The Chatter: Pension rule change means Ky. can't hide; plus lawmakers salaries; and 1st bill of '13

06/25/2012 05:10 PM

New accounting rules could potentially mean more bad news for the Kentucky state employee pension system.

The New York Times reported that the new rules could bring added pressure to rein in future workers’ benefits by highlighting just how depleted some states’ funds really are.

The Governmental Standards Board’s proposed changes to the rules affect the ability for pension systems to easily hide the severity of their financial instability and in some cases that has allowed governments to take undue risks with taxpayer dollars.

The Times asked Robert Attmore, Chairman of the Governmental Standards Board, which states would be most affected by the agency’s changes. While he declined to name any outright, the article suggests that Kentucky, along with other states that have continually failed to pay enough money each year into the pension funds, will be the ones exposed by the new accounting rules.

These changes are set to go into effect by 2015.

Salaries of Kentucky Lawmakers in 2011
The Courier-Journal published on Monday the salaries of all Kentucky legislators from 2011. That includes lawmakers’ salaries and reimbursements for work during the interim session.

Like 2010, House Speaker Greg Stumbo, D-Prestonsburg, was the top money maker in the legislature with a total compensation of more than $94,000. Number 2 on the list was Democratic Rep. Dennis Horlander of Louisville. While Horlander is not one of the most outspoken lawmakers, he consistently ranks high on the compensation list because of his frequent participation in conferences and committee meetings during the interim months between sessions, as Pure Politics reported last fall.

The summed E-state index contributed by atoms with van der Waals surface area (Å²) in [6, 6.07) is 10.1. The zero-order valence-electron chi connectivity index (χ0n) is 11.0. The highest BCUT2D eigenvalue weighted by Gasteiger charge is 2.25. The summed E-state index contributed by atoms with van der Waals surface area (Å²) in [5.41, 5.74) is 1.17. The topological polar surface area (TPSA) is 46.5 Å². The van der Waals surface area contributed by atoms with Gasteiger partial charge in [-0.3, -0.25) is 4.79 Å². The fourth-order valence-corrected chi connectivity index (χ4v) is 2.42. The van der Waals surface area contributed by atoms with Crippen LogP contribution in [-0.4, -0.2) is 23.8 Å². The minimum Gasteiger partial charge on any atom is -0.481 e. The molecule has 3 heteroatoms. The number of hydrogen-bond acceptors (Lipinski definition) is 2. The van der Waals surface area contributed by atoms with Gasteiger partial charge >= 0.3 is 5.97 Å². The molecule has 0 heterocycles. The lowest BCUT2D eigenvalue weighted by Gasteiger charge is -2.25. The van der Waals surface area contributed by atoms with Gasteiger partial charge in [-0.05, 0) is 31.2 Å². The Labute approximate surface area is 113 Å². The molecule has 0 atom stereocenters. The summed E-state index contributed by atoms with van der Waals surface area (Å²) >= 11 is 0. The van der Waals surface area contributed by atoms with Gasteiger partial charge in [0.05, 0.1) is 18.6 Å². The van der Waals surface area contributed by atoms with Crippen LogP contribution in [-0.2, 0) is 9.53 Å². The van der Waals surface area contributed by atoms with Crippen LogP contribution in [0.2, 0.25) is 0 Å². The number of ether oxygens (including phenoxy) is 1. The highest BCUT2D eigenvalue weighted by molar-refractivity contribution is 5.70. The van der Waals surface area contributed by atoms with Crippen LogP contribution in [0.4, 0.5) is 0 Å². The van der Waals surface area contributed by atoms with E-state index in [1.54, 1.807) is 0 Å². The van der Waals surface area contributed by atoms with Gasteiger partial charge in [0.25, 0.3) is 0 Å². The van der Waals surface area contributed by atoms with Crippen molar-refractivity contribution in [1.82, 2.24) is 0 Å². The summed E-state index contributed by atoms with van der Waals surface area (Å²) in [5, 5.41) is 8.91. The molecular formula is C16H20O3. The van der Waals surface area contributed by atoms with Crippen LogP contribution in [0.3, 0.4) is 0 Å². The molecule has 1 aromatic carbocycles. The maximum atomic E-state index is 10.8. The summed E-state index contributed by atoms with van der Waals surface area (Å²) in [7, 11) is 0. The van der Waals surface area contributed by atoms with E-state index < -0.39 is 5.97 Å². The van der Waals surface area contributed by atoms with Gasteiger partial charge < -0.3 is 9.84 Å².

First bill prefiled for the 2013 legislative session.
Republican Representative Mike Harmon of Danville is the first to prefile a bill for 2013.

Harmon’s proposed bill focuses on increasing Driving Under the Influence penalties.

The bill would include counting previous DUI offenses from up to the past 10 years, up from 5 years, as well as calling for the forfieting of a vehicle used in a DUI if the driver’s license had previously been suspended.

Harmon, who profiled the bill on June 8, has proposed similar bills in the past several legislative sessions. But the issue has never been called for a vote in committee.


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